The back box 130 portion of the housing 105 can include facilities for mounting the luminaire 200. For example, the back box 130 can include facilities on the back surface for mounting the luminaire 200 on a wall or other structure. In an example embodiment, such facilities can comprise one or more attachment apertures sized to accommodate screws, bolts, clips, or other appropriate fasteners.

In an example embodiment, the back box 130 can be removably coupled at the backside 302 of the housing 105. In a representative installation, the back box 130 can be mounted to a wall, and then the remaining portion of the housing 105 can be attached to the mounted back box 130. Thus, the luminaire 200 can comprise two housing portions that are coupled together during luminaire installation.

In the illustrated embodiment, the back box 130 comprises an aperture 307 through which electrical supply lines may pass. Alternating current (AC) electrical wires may couple to the luminaire 200 through the aperture 307, for example. In an example embodiment, the AC lines feed through the aperture 307 with the back box 130 mounted. The lines are attached to the electrical system 333 of the luminaire 200, and then the front housing portion is attached to the already-mounted back box 130.

In the example embodiment shown in FIGS. 2 and 3, the chip-on-board light emitting diodes 120 and the discrete light emitting diodes 125 can emit light from the light cavity 106 in a generally downward direction. Thus in some example installations, the luminaire 200 may be installed with the light cavity 106 facing down. As shown in FIG. 3A, the lighting cavity 106 can also include a lens 101 covering the light cavity 106 from the bottom side of the housing 105. In certain example embodiments, the lens 101 may be a glass, acrylic, or polycarbonate lens.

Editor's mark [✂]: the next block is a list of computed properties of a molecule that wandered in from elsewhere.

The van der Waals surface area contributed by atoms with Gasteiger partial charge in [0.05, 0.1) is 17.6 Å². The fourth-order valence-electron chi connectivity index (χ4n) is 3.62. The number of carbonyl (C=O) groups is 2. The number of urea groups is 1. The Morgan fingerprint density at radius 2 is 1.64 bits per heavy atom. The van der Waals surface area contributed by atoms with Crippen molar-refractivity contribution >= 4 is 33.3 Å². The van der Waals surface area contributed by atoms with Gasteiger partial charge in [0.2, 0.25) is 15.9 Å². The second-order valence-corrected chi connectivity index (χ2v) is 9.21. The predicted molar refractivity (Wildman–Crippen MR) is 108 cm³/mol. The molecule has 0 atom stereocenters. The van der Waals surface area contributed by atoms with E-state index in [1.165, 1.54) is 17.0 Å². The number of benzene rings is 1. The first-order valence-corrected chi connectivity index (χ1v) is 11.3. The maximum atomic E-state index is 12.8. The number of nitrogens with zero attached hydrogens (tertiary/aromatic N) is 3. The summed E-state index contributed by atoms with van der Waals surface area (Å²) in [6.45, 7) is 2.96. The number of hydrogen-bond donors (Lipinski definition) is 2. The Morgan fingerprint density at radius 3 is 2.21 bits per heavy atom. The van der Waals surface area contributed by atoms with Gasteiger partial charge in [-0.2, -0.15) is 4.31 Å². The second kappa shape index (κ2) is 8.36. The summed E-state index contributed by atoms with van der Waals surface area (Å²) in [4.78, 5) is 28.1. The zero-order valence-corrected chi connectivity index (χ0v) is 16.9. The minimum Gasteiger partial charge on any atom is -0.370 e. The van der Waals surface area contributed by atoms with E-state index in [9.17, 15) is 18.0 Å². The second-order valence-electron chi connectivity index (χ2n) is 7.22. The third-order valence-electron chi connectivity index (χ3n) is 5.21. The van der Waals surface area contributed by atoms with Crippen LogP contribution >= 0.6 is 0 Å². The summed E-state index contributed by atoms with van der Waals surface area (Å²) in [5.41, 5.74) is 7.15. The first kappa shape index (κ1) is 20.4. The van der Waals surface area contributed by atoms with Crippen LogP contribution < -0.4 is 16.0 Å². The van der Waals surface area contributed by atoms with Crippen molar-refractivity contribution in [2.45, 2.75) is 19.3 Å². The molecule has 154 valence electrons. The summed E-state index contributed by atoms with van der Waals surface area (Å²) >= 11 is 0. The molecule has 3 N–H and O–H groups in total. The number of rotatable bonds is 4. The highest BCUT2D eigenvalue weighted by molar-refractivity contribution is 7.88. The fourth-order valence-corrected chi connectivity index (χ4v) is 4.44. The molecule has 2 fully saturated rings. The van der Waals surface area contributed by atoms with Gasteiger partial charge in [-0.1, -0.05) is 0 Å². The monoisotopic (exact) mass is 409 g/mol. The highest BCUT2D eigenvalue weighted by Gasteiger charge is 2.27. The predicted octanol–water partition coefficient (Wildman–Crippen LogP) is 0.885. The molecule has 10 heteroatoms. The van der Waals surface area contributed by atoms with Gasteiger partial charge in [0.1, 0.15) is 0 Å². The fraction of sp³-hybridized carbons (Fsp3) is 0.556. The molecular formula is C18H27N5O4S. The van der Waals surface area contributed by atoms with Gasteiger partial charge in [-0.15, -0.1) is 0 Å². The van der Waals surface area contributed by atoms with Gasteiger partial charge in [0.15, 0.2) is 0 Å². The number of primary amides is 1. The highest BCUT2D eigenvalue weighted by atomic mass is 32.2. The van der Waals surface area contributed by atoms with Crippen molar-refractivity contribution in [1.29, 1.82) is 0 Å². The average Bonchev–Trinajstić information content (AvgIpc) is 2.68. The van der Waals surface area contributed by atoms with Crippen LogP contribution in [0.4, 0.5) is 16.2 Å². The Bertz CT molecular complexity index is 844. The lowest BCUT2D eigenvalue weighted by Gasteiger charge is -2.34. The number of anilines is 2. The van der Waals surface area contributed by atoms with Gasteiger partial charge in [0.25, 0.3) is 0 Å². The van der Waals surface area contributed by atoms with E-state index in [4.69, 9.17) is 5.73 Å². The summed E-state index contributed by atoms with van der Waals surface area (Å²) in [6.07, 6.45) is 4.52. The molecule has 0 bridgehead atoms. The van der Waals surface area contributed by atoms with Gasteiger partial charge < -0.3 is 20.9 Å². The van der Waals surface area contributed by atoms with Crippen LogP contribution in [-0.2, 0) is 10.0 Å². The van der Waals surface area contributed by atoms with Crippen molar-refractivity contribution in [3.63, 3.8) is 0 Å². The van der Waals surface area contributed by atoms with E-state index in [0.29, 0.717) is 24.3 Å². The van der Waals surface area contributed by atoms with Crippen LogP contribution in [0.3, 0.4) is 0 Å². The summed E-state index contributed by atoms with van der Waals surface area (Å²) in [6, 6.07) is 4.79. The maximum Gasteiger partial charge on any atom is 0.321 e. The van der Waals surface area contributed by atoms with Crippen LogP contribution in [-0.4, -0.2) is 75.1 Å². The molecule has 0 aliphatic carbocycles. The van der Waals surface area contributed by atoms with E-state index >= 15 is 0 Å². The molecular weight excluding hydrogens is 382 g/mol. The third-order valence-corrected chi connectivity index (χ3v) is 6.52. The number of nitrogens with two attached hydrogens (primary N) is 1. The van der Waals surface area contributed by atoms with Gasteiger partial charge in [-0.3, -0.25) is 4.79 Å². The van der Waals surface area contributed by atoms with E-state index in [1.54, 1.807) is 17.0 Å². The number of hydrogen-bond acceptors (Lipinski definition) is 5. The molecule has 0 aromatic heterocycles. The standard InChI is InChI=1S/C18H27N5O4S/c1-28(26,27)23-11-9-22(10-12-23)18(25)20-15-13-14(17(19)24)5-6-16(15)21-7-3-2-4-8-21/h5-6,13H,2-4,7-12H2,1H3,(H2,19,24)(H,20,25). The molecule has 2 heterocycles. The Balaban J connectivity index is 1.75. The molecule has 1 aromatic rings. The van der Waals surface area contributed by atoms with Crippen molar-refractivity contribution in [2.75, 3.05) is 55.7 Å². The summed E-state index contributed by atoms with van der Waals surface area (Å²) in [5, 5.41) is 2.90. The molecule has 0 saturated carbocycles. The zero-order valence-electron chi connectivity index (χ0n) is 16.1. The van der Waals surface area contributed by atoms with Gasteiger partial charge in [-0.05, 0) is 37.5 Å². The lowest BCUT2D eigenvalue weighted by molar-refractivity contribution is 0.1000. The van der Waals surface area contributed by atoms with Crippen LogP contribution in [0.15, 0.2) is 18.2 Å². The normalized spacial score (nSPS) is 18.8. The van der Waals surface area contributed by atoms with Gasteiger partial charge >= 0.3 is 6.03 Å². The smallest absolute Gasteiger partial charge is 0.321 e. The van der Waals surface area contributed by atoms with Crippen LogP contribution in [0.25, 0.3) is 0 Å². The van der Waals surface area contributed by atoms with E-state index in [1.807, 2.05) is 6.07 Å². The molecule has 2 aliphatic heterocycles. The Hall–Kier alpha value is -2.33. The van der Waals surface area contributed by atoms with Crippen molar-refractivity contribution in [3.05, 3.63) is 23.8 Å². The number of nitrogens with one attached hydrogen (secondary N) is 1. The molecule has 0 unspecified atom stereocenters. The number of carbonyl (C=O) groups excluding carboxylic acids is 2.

The example embodiment 200 of FIG. 3 illustrates example components of the electrical system 333, which is disposed in the back box 230 in the illustrated embodiment, including a battery pack 240, a light emitting diode driver 235, and an egress module 245. The battery pack 240 can be of a reduced size to power only the lower power discrete light emitting diodes 125 in an emergency operation mode as described previously. The light emitting diode driver 235 controls power delivery to the chip-on-board light emitting diodes 120 in a normal operation mode. If the discrete light emitting diodes 125 are also illuminated in the normal operation mode, the light emitting diode driver 235 can control the delivery of power to the discrete light emitting diodes 125 as well. The egress module 245 detects a loss of utility power and controls the transfer from a normal operation mode to an emergency operation mode. Although not visible in the view of FIG. 3, the back box 230 also includes wiring for delivery of the utility power and the power from the battery pack 240.